What Bill Clinton Should Say in Denver

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Win McNamee / Getty

Former U.S. President Bill Clinton claps during day two of the Democratic National Convention.

My fellow Americans: I told you so!

Bill Clinton probably won't put it quite that bluntly at the Democratic National Convention tonight. But he probably will use his speech to remind Americans that things were pretty good during the Clinton administration, despite a lot of dire warnings from Republicans, and that things are considerably less good now. He'll probably mention George W. Bush's efforts to reverse just about everything he did, and suggest they might have had something to do with our national journey from peace, prosperity and record budget surpluses to a quagmire in Iraq, recession in America and record budget deficits.

It's a strong argument for Democrats, and nobody makes it better than Bill Clinton. But if he really wants to help Barack Obama reach the White House — a proposition that is at best unclear — he'll provide more than a rousing defense of Clintonism and its 22 million new jobs. Democrats had their chance to extend Clintonism; they didn't.

Assuming we're in for at least some legacy-polishing rehash of the past, the first way Clinton can help Obama would be to tie John McCain to the right-wing Republican obstructionists who opposed everything he proposed. In the 1990s, McCain was still a fairly loyal Republican who voted against Clinton's economic plan and health care plan, then supported shutting down the government in 1995 and dragging the country through impeachment in 1998. Clinton could also remind Americans that McCain constantly accused him of pursuing feckless policies in the Balkans, Haiti and North Korea, frequently predicting disastrous consequences that never seemed to materialize. Clinton could also do the nominee a favor by reminding Americans that the dire warnings Republicans are issuing about Obama's economic plans — tax-and-spend liberalism, bordering on socialism, sure to kill jobs — are the same warnings they issued about his.

But if Clinton really wants to give Obama a boost, he won't just try to re-litigate the 1990s. If this election were a referendum on the Clinton legacy, his wife would be preparing her acceptance speech instead of fielding praise for her endorsement speech. Tonight, the man who declared the end of the era of big government can make a more powerful statement by declaring the end of another era, his own era, an era of small politics. You could call it the Clinton-Bush era, an era of partisan war rooms and poll-tested spin and round-the-clock gamesmanship designed to win the next news cycle. It would be hard to imagine a more compelling proponent of Obama's claim to a new politics than a legendary victim as well as an adept practitioner of the old politics.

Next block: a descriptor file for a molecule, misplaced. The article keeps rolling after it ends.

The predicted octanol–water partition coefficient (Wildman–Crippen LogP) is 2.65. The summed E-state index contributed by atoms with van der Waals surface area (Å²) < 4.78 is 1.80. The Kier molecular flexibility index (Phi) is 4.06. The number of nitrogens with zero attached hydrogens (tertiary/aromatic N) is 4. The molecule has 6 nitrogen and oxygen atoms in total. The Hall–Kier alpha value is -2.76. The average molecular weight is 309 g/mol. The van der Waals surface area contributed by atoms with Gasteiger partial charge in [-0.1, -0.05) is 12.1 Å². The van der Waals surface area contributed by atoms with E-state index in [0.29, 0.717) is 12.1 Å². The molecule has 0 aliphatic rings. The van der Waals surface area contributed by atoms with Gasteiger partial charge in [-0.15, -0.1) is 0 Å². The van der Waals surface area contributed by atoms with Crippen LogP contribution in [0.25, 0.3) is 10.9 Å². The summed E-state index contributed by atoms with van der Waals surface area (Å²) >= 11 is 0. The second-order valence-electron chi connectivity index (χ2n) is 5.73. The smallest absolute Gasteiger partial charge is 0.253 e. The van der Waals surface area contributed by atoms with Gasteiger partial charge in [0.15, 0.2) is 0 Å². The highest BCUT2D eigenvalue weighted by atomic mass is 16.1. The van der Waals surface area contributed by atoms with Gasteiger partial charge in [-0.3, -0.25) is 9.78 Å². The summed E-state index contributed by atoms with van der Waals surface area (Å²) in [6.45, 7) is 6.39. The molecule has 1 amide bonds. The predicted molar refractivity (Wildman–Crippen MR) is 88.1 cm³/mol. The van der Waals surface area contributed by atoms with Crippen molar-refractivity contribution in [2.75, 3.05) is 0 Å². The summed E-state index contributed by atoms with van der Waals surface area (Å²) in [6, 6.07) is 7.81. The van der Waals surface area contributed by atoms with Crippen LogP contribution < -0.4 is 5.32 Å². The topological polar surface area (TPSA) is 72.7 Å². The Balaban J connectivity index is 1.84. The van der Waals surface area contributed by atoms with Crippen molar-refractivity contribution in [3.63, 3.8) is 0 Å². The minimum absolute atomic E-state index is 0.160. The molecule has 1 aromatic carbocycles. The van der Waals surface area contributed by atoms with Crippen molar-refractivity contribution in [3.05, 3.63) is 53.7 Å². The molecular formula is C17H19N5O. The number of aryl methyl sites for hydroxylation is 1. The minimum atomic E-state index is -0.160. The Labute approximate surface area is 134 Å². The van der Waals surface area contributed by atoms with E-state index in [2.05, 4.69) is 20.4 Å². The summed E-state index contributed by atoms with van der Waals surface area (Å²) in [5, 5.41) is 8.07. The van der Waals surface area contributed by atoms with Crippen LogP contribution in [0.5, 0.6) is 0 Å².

The basic question is whether Clinton is willing to pass the Democratic torch, to concede that while he might have been the party's bridge to the 21st century, Obama is the 21st century, the new believer in a place called Hope. Clinton likes to play the elder statesman, but he's not usually inclined to see himself as yesterday's news, and he clearly resents Obama as a too-cool-for-school upstart who paid insufficient homage to his legacy while seizing a nomination that was rightfully his wife's. He has been the leader of the Democratic Party for the last 16 years, and it's obviously tough for him to surrender the crown to Obama, especially when his determined efforts to hand it to his wife got him ridiculed for ham-handed politics and even accused of racial insensitivity. And if Obama loses, of course, then Clinton keeps the crown for another four years.

But elections, as everyone says, are about the future. Obama has tried to make the case that he offers more than warmed-over Clintonism, that he wants to move past the polarizing politics of the last two presidencies. And the primary results suggested that after all the drama over pardons and interns, Travelgate and Filegate, Republicans weren't the only Americans with some Clinton fatigue; it was a telling moment when MoveOn.org endorsed Obama, a decade after it was founded to fight the Clinton impeachment. If Bill Clinton really wants to ratify Obama as the future, he'll have to acknowledge tonight that he and his politics are finally past. That kind of humility is a tough ask of any politician — and as history has taught us, this is not just any politician.